Reduced noise levels

The noise levels of a generator will vary significantly between types. For example, frame or construction generators are the loudest and can be uncomfortable for those around them. Typically, the noise level is about 80 decibels, roughly the same as heavy traffic on a freeway. On the other hand, inverter generators are much quieter and typically produce around 60 decibels of noise, which is about the same as a normal conversation.

How much you can expect to spend on an RV generator

The average price of an RV generator largely depends on the output capacity and any additional features. A portable generator can cost $300-$900, while a built-in generator can cost $2,000-$3,000, depending on the installer.

RV generator FAQ

Can you connect two generators to double your power?

A. Yes, you can, but it is only possible with specific generators. If the device isn’t compatible with parallel connections, you might need an upgrade kit or adapter.  

How heavy are portable generators?

A. They can be relatively hefty, with most of them weighing over 100 pounds. You’ll find that many generators have roller wheels for portability, or you can install them on a trolley for moving around.

What’s the best RV generator to buy?

Top RV generator

Champion Global Power Equipment Open Frame Inverter RV Generator

Champion Global Power Equipment Open Frame Inverter RV Generator

What you need to know: Producing 4,250 watts of electricity, this portable inverter generator has a 2.3-gallon gasoline tank. It powers a 224 cc, 4-stroke engine that can run for 22 hours.

What you’ll love: You can connect this generator in parallel with another to double your output. The touch panel on the front gives you monitoring access to voltage, frequency and runtime. It has two household outlets, two USB ports and one 3-ampere RV outlet.

What you should consider: While it is an inverter, the noise level at 23 feet is the equivalent loudness of a normal conversation. 

Where to buy: Sold by Amazon

Top RV generator for the money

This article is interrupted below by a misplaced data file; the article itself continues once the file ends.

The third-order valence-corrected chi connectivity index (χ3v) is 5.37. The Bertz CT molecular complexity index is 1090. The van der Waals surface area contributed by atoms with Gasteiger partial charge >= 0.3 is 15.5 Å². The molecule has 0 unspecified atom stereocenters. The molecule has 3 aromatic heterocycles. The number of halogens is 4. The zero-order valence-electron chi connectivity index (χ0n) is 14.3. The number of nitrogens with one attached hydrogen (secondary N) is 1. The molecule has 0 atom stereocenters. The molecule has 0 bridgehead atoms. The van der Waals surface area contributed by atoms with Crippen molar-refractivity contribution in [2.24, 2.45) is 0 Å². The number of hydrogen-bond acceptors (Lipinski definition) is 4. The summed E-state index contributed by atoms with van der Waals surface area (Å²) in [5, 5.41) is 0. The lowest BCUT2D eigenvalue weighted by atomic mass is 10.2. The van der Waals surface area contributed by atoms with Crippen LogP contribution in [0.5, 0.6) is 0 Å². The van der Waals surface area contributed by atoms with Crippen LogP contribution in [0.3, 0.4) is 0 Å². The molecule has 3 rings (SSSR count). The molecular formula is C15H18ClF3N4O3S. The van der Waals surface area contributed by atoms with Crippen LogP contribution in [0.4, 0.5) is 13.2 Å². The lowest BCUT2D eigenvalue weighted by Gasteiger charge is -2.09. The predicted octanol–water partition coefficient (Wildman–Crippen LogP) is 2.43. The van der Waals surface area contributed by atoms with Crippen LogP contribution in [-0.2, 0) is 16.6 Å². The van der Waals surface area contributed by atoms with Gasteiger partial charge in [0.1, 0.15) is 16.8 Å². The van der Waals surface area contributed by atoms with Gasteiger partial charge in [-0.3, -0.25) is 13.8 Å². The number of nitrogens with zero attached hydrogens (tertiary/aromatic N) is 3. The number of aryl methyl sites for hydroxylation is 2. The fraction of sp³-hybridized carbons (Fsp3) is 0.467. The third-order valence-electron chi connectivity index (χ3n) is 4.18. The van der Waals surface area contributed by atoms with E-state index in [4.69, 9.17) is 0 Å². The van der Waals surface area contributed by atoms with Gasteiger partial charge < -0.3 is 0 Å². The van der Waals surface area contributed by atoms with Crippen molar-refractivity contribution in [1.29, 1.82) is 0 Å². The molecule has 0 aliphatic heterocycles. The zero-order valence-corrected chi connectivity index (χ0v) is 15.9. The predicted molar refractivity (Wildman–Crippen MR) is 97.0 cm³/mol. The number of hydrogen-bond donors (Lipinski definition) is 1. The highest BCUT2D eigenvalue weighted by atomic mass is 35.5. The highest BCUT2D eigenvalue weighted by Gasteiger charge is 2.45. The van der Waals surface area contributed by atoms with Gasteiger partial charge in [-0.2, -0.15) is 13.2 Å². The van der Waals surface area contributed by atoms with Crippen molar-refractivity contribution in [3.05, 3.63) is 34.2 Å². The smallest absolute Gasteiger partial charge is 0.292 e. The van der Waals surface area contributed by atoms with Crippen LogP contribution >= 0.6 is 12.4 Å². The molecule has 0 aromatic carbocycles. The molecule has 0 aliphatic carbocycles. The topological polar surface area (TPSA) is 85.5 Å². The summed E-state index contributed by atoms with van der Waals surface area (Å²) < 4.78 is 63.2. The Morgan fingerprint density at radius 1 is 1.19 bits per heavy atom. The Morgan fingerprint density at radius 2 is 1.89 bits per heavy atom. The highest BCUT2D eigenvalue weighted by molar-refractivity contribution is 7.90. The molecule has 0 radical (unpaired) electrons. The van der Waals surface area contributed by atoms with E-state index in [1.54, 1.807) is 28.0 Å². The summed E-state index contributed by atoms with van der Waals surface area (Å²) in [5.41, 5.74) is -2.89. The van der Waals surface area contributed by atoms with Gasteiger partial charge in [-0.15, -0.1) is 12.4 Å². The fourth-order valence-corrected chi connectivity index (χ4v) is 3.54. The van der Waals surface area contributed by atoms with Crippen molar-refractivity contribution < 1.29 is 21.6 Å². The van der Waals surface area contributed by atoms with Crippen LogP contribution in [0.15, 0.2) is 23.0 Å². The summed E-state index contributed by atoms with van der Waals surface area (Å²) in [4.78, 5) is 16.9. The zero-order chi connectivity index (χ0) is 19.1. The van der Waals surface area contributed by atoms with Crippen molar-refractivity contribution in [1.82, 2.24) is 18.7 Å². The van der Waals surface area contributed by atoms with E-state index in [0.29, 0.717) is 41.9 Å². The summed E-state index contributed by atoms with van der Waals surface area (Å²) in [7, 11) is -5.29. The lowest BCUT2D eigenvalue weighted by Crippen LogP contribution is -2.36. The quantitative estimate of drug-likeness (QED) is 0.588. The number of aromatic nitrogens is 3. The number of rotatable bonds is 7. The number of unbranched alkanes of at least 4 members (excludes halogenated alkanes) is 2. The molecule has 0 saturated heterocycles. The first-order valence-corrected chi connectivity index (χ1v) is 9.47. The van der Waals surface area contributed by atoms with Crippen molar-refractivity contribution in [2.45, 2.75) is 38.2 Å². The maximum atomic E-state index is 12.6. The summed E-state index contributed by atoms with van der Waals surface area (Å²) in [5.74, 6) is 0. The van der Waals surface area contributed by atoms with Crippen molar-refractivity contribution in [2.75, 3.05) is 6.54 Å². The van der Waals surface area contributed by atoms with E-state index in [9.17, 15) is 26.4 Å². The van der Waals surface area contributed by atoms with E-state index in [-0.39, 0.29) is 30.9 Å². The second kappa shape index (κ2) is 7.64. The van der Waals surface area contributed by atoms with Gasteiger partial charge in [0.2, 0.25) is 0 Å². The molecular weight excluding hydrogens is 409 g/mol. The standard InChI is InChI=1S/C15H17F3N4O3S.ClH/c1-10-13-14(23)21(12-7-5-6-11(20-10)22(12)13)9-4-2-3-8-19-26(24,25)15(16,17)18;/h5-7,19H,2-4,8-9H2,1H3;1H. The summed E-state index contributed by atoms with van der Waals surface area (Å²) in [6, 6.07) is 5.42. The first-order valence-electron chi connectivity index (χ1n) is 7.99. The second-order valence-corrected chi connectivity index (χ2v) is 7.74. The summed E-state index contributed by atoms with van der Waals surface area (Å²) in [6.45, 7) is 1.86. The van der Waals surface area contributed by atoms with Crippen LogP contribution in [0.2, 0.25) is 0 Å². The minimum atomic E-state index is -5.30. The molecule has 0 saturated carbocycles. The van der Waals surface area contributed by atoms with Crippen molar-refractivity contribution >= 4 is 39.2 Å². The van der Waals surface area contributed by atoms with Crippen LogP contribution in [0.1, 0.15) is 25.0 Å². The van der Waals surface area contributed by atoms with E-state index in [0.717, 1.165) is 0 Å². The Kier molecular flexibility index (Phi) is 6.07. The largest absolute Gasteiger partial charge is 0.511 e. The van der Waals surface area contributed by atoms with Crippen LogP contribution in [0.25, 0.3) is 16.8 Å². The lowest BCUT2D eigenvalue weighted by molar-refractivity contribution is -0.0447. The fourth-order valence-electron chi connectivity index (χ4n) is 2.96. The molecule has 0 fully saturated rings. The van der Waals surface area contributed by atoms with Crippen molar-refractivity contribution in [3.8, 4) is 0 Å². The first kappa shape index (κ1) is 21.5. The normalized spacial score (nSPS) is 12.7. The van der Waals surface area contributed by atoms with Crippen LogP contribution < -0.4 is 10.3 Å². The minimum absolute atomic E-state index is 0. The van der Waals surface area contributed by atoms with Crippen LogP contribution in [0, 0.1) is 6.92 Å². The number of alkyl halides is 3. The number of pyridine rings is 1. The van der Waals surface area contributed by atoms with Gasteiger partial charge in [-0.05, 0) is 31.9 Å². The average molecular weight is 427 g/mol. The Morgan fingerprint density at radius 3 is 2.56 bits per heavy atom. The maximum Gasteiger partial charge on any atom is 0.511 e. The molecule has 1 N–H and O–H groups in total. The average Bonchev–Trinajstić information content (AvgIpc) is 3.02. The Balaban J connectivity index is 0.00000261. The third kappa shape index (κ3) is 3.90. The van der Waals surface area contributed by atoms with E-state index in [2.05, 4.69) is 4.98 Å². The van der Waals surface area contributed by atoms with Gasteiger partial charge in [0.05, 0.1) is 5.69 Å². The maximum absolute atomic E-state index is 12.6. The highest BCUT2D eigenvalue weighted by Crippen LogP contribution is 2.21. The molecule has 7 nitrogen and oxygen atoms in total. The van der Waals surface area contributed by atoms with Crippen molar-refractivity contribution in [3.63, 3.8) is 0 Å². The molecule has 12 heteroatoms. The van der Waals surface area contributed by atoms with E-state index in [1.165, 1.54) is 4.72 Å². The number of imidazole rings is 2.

WEN GN4500 4500-Watt 212cc RV-Ready Portable Generator

WEN GN4500 4500-Watt 212cc RV-Ready Portable Generator

What you need to know: This generator has a 4-gallon gasoline tank that can produce 4,500 watts of electricity for up to seven hours. At half-load, the generator will remain operational for as long as 13 hours.

What you’ll love: A digital data meter on the side of the generator displays the voltage, frequency, session runtime and total runtime. The front panel has four standard 120-volt 20-ampere outlets, one 3-ampere RV outlet and one 120-volt three-prong transfer switch outlet.

What you should consider: The generator has a 212 cc, 4-stroke engine, so it can be rather noisy.

Where to buy: Sold by Amazon

Worth checking out

Champion Power Equipment 4500-Watt RV Ready Portable Inverter Generator

Champion Power Equipment 4500-Watt RV Ready Portable Inverter Generator

What you need to know: This portable inverter generator can produce 4,500 watts of electricity and features a remote to start or stop it from 80 feet away.

What you’ll love: Since it is an inverter, it is much quieter than other models. It has a 2.3-gallon gasoline tank, enough for the generator to run for about 14 hours.  

What you should consider: You can buy an optional parallel kit to double your output by connecting two generators together.

Where to buy: Sold by Amazon


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Charlie Fripp writes for BestReviews. BestReviews has helped millions of consumers simplify their purchasing decisions, saving them time and money.